5 Easy Steps to Test the Readability of Your Document

Posted by Monica Roberts

Jan 5

Testing the Readability of your Documents 

Writing a StoryHave you ever wondered if your emails, documents, or blogs were written to the appropriate reading level of your audience?

With your expertise and education, you are challenged with proving your academic prowess while retaining an appropriate level of understanding.  On the other hand, you may want to ensure you are including content representative of your position to ensure credibility.  Either way, the readability of your document is extremely important.  Readability not only measures the accessibility of writing, but also indicates how effectively the writing will reach the reading audience.

What you may not know is that the Microsoft Office products, such as Word, contain an often unused tool that will calculate the readability of the document for you.  Similar to spell check, you are able to measure the readability metrics prior to publishing your final draft.

To get started, open up the latest draft document as we walk through how to measure the key components.  With these metrics as reference, you will never again have to assume your content matches your audience.  You will now know for certain.  Let’s get started!

Five tips to ensuring your writing aligns with your readers:

1. Set up your document

Before you even begin writing, you will need to set up your Word document.  To do so, follow these steps within Word:

  1. Click File, and then click Options
  2. Click Proofing
  3. Under When correcting and spelling grammar in Word, make sure the Check grammar with spelling check box is selected
  4. Select the Show readability statistics check box

2. Know the measurements

What do these metrics actually mean?  Each readability test is based on the average number of syllables per word, words per sentence, and sentences per paragraph. For example:

  • The Flesch Reading Ease test rates text on a 100-point scale.
    • The higher the score, the easier it is to understand the document.  As a rule of thumb, you want to target score between 60 and 70.
  • The Flesch-Kincaid Grade Level test rates text on a U.S. school grade level.
    • A score of 8.0 means that an eighth grader can understand the document.

It is important to note that the languages used within the document can affect how Word checks and presents these scores.  For instance, if you set up Word to check the spelling and grammar in other languages AND the document contains text in multiple languages, Word will display the readability statistics for text in the last language that was checked.  For example, if a document contains two paragraphs; the first in Spanish and the second in English, word will display the readability statistics for the English text only.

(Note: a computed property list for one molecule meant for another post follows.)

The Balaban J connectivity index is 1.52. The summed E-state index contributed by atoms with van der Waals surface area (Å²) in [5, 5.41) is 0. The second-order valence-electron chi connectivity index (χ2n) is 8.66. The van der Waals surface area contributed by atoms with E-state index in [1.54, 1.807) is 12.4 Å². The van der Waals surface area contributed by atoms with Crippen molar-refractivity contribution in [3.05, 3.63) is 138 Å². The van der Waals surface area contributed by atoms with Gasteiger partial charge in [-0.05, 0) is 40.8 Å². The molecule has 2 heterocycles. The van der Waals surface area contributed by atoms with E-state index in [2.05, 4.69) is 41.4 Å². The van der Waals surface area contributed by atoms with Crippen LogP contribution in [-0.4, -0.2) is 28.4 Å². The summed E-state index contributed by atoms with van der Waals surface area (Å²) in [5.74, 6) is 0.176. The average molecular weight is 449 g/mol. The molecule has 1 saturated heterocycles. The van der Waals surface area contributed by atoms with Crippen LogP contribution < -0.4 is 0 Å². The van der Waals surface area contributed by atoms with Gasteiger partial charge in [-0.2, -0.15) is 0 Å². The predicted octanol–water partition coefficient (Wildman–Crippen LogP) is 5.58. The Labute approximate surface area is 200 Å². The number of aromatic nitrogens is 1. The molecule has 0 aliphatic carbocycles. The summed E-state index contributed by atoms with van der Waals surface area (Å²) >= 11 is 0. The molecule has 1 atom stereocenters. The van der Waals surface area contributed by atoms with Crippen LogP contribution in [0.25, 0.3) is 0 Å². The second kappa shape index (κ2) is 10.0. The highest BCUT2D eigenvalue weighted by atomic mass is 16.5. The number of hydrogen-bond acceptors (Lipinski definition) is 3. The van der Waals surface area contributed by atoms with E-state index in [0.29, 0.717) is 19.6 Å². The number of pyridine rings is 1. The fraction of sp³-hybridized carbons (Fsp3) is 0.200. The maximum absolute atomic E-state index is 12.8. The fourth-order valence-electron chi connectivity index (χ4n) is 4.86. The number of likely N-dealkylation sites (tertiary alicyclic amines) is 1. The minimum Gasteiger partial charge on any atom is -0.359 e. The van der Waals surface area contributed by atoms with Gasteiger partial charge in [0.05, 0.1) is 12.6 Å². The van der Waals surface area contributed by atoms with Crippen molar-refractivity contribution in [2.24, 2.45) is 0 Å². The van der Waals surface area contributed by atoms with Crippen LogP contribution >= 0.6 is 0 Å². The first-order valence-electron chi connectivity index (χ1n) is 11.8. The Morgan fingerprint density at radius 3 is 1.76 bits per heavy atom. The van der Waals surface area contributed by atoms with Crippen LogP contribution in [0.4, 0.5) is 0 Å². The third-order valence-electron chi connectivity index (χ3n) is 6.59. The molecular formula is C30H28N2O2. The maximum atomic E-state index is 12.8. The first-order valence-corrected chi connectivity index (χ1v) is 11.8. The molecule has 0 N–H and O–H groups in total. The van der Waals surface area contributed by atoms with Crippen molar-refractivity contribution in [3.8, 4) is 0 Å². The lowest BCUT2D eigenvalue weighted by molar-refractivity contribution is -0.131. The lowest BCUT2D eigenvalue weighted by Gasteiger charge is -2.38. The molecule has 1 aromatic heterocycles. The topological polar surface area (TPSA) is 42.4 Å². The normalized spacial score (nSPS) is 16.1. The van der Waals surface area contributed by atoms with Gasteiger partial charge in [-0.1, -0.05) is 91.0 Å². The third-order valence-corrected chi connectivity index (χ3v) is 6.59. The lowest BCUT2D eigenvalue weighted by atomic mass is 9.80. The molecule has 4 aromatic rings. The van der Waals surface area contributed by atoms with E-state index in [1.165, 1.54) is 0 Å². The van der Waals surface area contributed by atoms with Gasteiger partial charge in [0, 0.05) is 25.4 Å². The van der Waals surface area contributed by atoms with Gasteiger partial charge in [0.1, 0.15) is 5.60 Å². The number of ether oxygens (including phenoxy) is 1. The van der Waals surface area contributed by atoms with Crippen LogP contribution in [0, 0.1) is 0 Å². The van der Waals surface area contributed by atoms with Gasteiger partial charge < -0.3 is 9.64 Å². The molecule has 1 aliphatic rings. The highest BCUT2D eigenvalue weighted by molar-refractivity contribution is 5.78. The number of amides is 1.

3. Select your audience

Whether you are writing a business email, drafting a proposal, or blogging, it is important to identify your target readers.  Keeping in mind that the majority of audiences are comfortable with a Flesch-Kincaid level between 7.0 and 8.5.  These scores are similar to what one may find in prints such as USA Today or The New York Times.  Once you accomplish this step you are ready to begin writing.

4. Draft your document

Armed with a new tool in your arsenal, you are now ready to get started.  However, I am not going to begin to make suggestions on how to write.  I only suggest that you get something, anything, on paper.  This will aide in the review process and get you closer to a finished product.

5. Test your document

Once your draft is complete, select Spelling & Grammar which will kick off the standard spell check we are all accustomed to.  Once Word finishes checking the spelling and grammar, it will not only identify grammatical errors in your document, it will also display the readability metrics of the document.

The Show readability statistics output includes:

  • Counts
    • Words
    • Characters
    • Paragraphs
    • Sentences
  • Averages
    • Sentences per Paragraph
    • Words per sentence
    • Characters per word
  • Readability
    • Passive Sentences (as a percentage)
    • Flesch Reading Ease
    • Flesch-Kincaid Grade Level

The snip-it provided below shows the sample output of this document:

Readability Statistics

By following these steps, you can ensure your writing measures up to the expectations of your audience.  Furthermore, depending on the intent of your message, you are now able to publish your document in the manner you see fit. 

For additional writing tips, please refer to the HubSpot article How to write with Clarity: 9 Tips for Simplifying Your Message.

Happy writing my friends!

Topics: readability

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